Animals and treatment protocols
Adult male Wistar rats (250-280 g) were maintained in a temperature controlled room (26±1 °C) with a 12-h light/dark cycle and food and water ad libitum (Nutrilabor, Campinas, Brazil). All experiments were performed according to the guide for the care and use of laboratory the US Department of Health and Human Services, Washington, DC (1985).
A total of 96 rats were treated with either 2 mg/kg DMF from P. insignis (i.p., DMF) or vehicle (saline/Tween 80 0.5%, i.p.), and 30 min later the treatments 24 rats from each above group were randomized to pilocarpine hybrochloride administration (400 mg/kg, i.p., P400). Thus there are four groups of rats in this set of experiments: group 1, DMF and P400 co-administration (n=24); group 2, P400 plus vehicle treatment (n=24); group 3, DMF alone administration (n=24); and group 4, vehicle treatment serves as control (n=24). After the treatments, the animals were recorded in 30 cm x 30 cm chambers with: latency to first seizure (any one of the behavioral indices typically observed after pilocarpine administration: wild running, clonuses, tonus, clonic-tonic seizures) and number of animals that died after pilocarpine administration. Previous work has shown that convulsions and deaths occurred within 1 and 24 h respectively post pilocarpine injection, so we decided to record the phenotypes of the animals for 24 h after pilocarpine administration (Turski et al., 1983). At the end of observations, the survivors were killed by decapitation and their brains were dissected on ice to remove striatum for determinations of lipid peroxidation level and nitrite content. The pilocarpine group (P400) was constituted by those presented seizures and status epilepticus (SE) (Freitas et al., 2005).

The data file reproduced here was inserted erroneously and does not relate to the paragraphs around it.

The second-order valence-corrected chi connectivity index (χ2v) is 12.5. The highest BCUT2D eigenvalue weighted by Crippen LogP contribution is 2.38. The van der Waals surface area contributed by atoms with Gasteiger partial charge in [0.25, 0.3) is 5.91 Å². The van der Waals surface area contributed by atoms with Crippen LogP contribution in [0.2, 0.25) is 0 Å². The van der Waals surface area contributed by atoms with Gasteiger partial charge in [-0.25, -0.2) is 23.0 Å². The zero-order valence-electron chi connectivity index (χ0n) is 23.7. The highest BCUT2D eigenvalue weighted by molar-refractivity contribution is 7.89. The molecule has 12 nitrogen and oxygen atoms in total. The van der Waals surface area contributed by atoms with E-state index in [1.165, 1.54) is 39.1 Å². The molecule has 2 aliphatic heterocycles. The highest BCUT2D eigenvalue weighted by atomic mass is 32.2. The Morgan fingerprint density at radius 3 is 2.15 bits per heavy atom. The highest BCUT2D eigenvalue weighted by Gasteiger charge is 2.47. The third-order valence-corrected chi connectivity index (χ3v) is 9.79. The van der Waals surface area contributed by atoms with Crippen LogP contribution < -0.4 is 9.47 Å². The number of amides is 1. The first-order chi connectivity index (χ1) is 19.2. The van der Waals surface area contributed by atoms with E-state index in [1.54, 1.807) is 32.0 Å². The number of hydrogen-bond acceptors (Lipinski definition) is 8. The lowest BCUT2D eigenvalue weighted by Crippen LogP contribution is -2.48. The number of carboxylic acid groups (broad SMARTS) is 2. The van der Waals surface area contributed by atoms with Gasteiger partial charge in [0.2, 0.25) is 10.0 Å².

The drug dosages of pilocarpine (400 mg/kg) and DMF (2 mg/kg) were determined by previous study in our lab (Barros et al., 2007; Xavier et al., 2007) and the present study (data not shown). The drug doses used in this present study are not equivalent to those used by humans because rats have different metabolic rates.
Behavioral effects and locomotor activity